Abstract: Two years ago, UC Berkeley launched a Data Science education program with a goal of bringing computational and inferential thinking in the context of real-world questions and data to the entire undergraduate community, as well as developing depth in the emerging discipline and an undergraduate major. The program has grown from zero to two thousand students in two years, starting from a freshman-level Foundations of Data Science course and growing out into a network of two dozen 'connector' and advanced courses. A key technological component of this effort is the use of the cloud reduce the barrier to entry for students, especially those not pursuing computer science related studies, and for faculty seeking to stand up a course or a data science module in an existing course. This view of the cloud as enabler extends through several aspects of the data science learning experience. The student need no more than a browser to open this domain of learning. All lectures, labs, assignments take place as a hosted Jupyter notebook. Each unfolds as a kind of computational narrative, starting from a question and relevant raw data, evolving through various visualizations and analyses to reach an observation or conclusion - a very different introductory programming experience. The infrastructure behind is sophisticated and designed to scale, but a new instructor need to do little more than populate a github repository. Other tools and services, including authentication, storage, auto-grading, assisted learning, become part of the learning environment. Advanced courses expose students to more of the technology they have been utilizing and out in the world. But, equally important is the social networks among faculty, researchers, and students that cross institutional boundaries and serve to disseminate experiences, methods and understandings.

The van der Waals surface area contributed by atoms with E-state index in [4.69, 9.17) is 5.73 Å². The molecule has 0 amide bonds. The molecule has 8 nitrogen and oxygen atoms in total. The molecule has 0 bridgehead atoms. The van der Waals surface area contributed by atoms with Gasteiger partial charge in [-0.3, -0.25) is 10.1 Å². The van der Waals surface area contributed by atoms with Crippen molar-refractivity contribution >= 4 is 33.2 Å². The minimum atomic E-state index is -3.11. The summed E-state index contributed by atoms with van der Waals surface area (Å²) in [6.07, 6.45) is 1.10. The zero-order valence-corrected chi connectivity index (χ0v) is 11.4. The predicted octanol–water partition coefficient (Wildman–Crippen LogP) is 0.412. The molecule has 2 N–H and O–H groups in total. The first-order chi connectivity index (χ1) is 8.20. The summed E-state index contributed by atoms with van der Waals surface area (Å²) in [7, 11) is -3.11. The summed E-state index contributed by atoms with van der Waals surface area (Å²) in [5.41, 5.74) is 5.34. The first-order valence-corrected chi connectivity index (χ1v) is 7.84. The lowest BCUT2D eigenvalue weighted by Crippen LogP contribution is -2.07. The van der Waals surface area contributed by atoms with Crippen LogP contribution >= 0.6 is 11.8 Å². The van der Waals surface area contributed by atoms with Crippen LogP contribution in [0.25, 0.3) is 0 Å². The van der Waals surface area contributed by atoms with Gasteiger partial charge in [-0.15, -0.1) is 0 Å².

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Dr. Robert Bohn on "High Quality Metric-Based SLAs for Cloud Computing" @NITRDgov FASTER CoP, 06/22/2017.

Abstract: The ecosystem of cloud computing is surrounded by a flurry of technical issues (availability, performance, data management) which in turn create challenges for procurement of cloud services. Moreover, to embrace the cloud model, the ability to measure the aspects of the service is crucial. A generic Service Level Agreement from a cloud provider cannot be directly compared to another since many times, there are differences in the vocabulary, the meanings and other terms. The community needs to have a standard dictionary of terms, reusable components and a series of metrics that can be validated. This talk will encompass the work that NIST has performed in collaboration with ISO/IEC to create SLA standards and metrics. In addition, the NIST team is working to leverage these standards to create a USG SLA base model that agencies can use for their procurements.